explainer

Ahead of the 2019 Melbourne Cup, here’s the reality of horse racing in Australia.

Is horse racing cruel?

Well, it depends on who you ask.

But that question is gaining momentum alongside the hashtag #NupToTheCup, and stems from concerns that have been simmering since about 2014 when two race horses died after the Cup was run, including a race favourite.

As women in their fanciest fascinators and men in their suits sipped champagne trackside, to some, “Australia’s greatest race” started to feel different.

Admire Rakti collapsed in his stall and died from a suspected heart attack minutes after placing last in the 2014 race. His death was followed by seventh placed Araldo who broke a leg after being spooked by a spectator. He was later euthanised.

Watch a snippet of ABC’s investigation into the racing industry. Post continues after video.

Video by ABC

Their deaths marked the start of a shift in attitude towards the billion-dollar industry – one that’s more perceivable year on year as celebrities and punters choose to turn their heads.

In 2015, Red Cadeaux was euthanised after running the Cup, in 2017 it was Regal Monarch and in 2018 it was Cliffs Of Moher who was euthanised after suffering a shoulder fracture.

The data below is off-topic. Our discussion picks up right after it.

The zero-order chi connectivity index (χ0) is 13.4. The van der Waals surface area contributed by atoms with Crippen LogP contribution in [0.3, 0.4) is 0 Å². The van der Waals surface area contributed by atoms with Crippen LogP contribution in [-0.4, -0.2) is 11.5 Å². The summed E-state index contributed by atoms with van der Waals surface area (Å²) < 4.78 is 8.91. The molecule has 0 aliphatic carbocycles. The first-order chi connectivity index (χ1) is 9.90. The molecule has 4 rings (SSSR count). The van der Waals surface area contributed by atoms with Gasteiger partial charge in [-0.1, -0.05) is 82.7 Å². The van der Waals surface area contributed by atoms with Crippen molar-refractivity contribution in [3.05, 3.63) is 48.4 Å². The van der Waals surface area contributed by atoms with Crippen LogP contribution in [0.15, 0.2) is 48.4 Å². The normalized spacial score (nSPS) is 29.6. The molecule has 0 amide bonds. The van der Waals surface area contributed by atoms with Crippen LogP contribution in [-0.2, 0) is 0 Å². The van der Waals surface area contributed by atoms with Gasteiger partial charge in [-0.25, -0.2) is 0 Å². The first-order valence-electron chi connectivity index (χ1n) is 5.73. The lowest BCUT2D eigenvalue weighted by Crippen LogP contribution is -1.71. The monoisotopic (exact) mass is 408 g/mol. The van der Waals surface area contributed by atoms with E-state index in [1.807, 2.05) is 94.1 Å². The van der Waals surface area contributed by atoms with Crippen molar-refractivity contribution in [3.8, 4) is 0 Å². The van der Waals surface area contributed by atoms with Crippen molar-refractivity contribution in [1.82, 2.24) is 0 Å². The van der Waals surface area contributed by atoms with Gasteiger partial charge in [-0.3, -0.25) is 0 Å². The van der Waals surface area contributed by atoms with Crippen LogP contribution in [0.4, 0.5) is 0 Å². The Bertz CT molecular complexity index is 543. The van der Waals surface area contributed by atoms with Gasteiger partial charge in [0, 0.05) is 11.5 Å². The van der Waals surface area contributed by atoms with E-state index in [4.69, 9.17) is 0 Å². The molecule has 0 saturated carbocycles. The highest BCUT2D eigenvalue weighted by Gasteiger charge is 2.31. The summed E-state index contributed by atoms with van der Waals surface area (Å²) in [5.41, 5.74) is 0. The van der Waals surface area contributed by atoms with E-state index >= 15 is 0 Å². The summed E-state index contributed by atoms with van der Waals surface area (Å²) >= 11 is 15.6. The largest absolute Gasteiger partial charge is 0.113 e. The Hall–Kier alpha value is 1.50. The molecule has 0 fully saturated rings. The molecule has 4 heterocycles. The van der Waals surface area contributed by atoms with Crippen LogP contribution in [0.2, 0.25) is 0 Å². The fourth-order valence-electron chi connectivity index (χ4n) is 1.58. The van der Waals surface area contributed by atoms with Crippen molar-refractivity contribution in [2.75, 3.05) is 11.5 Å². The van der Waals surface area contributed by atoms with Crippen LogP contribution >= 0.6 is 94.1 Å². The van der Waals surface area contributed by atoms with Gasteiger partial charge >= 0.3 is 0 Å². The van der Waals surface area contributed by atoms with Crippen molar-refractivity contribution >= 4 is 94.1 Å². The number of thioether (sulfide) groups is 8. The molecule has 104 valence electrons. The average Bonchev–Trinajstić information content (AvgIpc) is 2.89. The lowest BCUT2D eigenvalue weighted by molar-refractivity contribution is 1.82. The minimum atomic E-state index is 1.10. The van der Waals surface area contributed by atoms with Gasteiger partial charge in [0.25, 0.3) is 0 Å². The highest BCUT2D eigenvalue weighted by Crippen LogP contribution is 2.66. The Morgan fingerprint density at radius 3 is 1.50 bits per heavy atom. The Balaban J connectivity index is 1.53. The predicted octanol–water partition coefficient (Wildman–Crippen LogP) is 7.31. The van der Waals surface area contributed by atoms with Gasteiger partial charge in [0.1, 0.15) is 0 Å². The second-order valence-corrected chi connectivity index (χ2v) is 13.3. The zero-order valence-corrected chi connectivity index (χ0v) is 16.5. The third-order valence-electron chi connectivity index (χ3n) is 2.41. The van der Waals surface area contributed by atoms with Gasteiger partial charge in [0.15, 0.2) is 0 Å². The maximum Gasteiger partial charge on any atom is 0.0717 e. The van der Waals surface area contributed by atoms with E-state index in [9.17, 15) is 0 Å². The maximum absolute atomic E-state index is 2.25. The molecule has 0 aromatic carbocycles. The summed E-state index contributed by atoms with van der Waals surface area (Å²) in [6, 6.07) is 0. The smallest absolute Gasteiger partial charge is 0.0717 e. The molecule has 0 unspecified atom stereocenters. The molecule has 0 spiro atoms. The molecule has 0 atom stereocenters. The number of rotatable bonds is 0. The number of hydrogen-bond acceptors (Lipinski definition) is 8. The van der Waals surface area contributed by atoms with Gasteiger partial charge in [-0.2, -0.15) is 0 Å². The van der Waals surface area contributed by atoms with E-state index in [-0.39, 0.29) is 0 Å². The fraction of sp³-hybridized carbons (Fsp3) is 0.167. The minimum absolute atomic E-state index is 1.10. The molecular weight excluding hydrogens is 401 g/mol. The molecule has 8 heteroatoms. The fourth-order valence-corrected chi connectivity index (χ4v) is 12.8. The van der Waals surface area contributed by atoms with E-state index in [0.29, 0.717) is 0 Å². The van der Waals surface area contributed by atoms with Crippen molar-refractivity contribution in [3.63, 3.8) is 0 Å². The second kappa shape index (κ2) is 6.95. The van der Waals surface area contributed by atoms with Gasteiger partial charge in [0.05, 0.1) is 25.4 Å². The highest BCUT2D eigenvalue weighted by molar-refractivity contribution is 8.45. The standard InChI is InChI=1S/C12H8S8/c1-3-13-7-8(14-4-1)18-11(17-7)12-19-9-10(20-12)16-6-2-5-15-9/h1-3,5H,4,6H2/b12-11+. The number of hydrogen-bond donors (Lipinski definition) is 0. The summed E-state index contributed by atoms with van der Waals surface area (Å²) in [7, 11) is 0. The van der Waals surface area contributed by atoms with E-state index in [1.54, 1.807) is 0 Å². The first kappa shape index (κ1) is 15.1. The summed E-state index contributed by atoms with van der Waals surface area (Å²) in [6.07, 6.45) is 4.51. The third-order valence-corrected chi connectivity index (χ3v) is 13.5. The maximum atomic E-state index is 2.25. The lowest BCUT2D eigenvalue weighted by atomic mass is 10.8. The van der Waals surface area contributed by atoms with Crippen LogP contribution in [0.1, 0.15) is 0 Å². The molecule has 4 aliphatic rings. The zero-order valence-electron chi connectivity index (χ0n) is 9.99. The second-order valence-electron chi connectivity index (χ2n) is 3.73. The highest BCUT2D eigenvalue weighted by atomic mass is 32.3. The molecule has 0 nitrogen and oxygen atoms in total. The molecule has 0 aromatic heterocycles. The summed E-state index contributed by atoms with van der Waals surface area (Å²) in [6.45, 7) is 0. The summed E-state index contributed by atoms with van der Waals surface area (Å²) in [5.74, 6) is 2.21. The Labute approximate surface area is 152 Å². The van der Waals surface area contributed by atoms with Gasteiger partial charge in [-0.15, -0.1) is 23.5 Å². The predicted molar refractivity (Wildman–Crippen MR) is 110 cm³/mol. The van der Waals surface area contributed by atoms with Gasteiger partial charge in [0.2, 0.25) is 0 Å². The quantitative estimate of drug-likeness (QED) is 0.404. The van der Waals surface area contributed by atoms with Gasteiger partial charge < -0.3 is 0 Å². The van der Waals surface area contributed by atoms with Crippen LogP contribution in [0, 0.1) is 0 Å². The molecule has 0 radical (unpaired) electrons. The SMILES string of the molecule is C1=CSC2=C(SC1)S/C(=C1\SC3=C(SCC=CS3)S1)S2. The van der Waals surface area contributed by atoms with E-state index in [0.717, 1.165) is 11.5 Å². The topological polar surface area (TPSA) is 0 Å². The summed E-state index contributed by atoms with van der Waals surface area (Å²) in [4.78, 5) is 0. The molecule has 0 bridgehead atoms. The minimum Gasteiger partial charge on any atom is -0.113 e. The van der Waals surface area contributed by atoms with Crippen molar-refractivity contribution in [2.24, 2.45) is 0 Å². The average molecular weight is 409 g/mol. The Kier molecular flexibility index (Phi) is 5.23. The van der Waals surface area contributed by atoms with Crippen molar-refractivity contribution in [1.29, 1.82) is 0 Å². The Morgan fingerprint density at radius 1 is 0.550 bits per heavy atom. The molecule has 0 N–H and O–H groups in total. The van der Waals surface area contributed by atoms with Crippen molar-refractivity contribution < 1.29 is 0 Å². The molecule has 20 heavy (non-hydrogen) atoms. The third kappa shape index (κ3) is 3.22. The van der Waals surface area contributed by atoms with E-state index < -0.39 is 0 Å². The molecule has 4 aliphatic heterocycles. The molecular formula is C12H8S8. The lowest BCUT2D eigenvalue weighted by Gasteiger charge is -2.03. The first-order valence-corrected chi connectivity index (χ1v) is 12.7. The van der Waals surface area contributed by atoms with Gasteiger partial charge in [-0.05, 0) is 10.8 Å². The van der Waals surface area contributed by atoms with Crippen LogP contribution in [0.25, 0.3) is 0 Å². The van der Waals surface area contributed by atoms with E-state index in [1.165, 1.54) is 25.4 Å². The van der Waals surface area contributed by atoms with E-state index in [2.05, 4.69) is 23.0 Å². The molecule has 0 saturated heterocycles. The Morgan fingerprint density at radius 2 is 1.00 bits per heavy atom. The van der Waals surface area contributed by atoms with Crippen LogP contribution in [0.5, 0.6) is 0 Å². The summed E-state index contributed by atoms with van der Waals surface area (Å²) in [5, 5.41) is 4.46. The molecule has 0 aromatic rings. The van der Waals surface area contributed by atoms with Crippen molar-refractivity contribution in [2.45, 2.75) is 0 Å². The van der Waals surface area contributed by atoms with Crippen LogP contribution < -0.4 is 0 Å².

2018 Melbourne Cup Day
Cliffs Of Moher broke down in the first lap in race 7 of the Melbourne Cup 2018 Image: Michael Dodge/Getty.
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But these racing fatalities are much more common than once a year. The Melbourne Cup is generally the day when it's highlighted, but the true extent of deaths is put into perspective in a report from the Coalition for the Protection of Racehorses.

"119 racehorses were killed on track (or soon after racing) between August 2017 and July 2018," it revealed last year.

On average that boils down to one horse every three days.

Emily Rice, spokesperson from People for the Ethical Treatment of Animals (PETA), described the horse's deaths as "a stomach churning mess of tangled limbs, fractured bones, and broken spines".

But "horses being run to death," as PETA puts it, is not all the racing industry is facing criticism for.

The issue of "wastage" has long been something animal rights organisations have been trying to shine a light on. It is the term referring to horses being bred for racing that do not make it into the sport, or are lost from the industry when they are no longer able to race.